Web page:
Neurodiversity Titles of Note | Parenting

These guides to parenting neurodivergent children cover behavior, well-being, bullying, and social justice with empathy and expertise.

Amen, David G. & Charles Fay. Raising Mentally Strong Kids: How To Combine the Power of Neuroscience with Love and Logic To Grow Confident, Kind, Responsible, and Resilient Children and Young Adults. Tyndale Refresh. Mar. 2024. 368p. ISBN 9781496484796. $27.99. CHILD REARING

Child psychologist Fay (Love and Logic Magic for Early Childhood: 2nd Edition) and neuropsychologist Amen (Conquer Your Negative Thoughts) have collectively worked with parents for more than seven decades. They devote their book to equipping parents with the tools to raise mentally healthy children, and they do so by effectively addressing both the brain and the mind of a child. Science is integrated with diagrams demonstrating how the brain develops from infancy to early adulthood, along with brain healthy habits such as empathizing with others, praying and meditating, selecting healthy foods, and processing thoughts. The two explain that a parent acts as the child’s frontal lobe until the child develops their own sense of how to act and face the consequences their choices yield. There’s a section on raising children up through the young adult years and one on special needs. Common challenges addressed include potty-training, sibling rivalry, bullying and teasing, peer pressure, dating, being a stepparent, and handling immature young adults. VERDICT Many parents will gain much insight into how to raise mentally healthy individuals who treat others (and self) with dignity and demonstrate empathy.

Mavir, Heidi. Your Child Is Not Broken: Parent Your Neurodivergent Child Without Losing Your Marbles. Bluebird: Macmillan. Mar. 2024. 288p. ISBN 9781035030576. pap. $19.99. CHILD REARING

As an adult, trauma-informed care professional Mavir learned that she is neurodivergent when her son experienced mental distress as he attempted to navigate a mainstream educational system. At the time, they didn’t realize he was an autistic person. Mavir knows firsthand that parents of autistic children may feel isolated, furthered by society’s false narrative that labels their child as “broken.” She advocates for pushing back and notes that BIPOC children often face the challenge of late (and sometimes never-received) diagnoses. In this updated edition, suicidal ideation, substance disorders, child abuse, an intense sense of uneasiness after being rejected, extreme behavior when children purposely ignore or avoid what they perceive to be a demand, and the distinctive challenges faced by single parents are covered; trigger warnings for potentially upsetting topics appear at the beginning of each chapter. But lighter points are made too. Appendix resources have titles such as a “Bullshit Bingo Board,” which is comprised of offensive sayings that neurodivergent parents and children often hear. VERDICT This book will help many parents of neurodivergent children. Readers will appreciate Mavir’s honest, no-holds-barred approach.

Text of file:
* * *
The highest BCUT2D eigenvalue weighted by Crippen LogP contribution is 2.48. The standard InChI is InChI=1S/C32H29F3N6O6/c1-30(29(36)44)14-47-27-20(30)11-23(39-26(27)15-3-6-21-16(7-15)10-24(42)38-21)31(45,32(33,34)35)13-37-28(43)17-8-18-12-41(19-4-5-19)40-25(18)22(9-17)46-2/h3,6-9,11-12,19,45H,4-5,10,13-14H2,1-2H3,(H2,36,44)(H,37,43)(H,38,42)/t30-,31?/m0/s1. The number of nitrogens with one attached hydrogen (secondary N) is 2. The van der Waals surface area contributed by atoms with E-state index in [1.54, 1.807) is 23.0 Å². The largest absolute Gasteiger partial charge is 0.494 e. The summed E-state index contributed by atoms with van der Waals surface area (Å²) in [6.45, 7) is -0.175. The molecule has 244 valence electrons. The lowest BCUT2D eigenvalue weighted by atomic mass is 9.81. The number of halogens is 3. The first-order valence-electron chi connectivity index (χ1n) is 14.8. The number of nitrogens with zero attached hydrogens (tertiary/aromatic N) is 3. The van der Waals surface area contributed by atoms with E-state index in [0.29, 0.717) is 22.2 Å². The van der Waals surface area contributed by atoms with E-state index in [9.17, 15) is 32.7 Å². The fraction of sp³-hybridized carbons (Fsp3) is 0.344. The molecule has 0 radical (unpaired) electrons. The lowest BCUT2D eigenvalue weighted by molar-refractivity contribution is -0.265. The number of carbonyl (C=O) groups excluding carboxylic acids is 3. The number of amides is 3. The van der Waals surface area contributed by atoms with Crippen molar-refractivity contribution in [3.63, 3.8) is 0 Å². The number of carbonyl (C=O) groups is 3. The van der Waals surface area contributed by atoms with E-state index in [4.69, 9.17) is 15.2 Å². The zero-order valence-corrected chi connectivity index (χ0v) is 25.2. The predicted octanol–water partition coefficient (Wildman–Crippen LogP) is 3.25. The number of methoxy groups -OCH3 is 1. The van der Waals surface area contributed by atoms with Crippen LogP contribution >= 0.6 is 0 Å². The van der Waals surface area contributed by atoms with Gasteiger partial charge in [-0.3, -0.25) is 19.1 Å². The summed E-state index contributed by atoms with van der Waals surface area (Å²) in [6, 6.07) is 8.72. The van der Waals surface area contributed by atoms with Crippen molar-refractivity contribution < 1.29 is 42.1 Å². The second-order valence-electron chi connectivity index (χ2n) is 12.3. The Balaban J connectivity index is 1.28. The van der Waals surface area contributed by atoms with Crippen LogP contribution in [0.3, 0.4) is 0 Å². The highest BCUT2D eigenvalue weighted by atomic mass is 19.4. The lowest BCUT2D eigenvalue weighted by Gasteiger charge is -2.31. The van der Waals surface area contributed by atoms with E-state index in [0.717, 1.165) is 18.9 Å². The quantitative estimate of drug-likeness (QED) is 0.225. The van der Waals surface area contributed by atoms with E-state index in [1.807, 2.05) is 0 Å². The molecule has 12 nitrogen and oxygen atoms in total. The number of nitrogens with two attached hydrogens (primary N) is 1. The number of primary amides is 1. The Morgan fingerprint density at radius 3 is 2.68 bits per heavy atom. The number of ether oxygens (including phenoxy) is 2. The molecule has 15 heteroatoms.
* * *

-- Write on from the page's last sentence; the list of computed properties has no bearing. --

Ramesh, Jaya & Priya Saaral. Parenting at the Intersections: Raising Neurodivergent Children of Color. Parenting Pr. Jan. 2024. 304p. ISBN 9781641608893. pap. $19.99. CHILD REARING

Psychotherapist Ramesh and play therapist/parenting coach Saaral are both women of color with ADHD who view parenting neurodivergent BIPOC children as an opportunity to change the world’s flawed perspective and definition of “normal.” Children of color often face being viewed as “other” as well, which gives them double the amount of obstacles to navigate. To help, the authors advocate for parenting as an act of social justice—an effort to make all bodies and all brains feel supported. The two write through the lens of intersectionality, disability justice, neurodiversity paradigm, attachment, and a developmental perspective of childhood. Each chapter includes a guide for further information on understanding important topics such as victimization, online racism, school and online bullies, and much more. One of the book’s many highlights is the section on how to find community for parents and their children. VERDICT A necessary, engaging, educational, and eye-opening perspective, not often found, about parenting children of color with neurodivergence. It’s also a powerful call to action to make parenting a form of disruption to oppressive systems and people.

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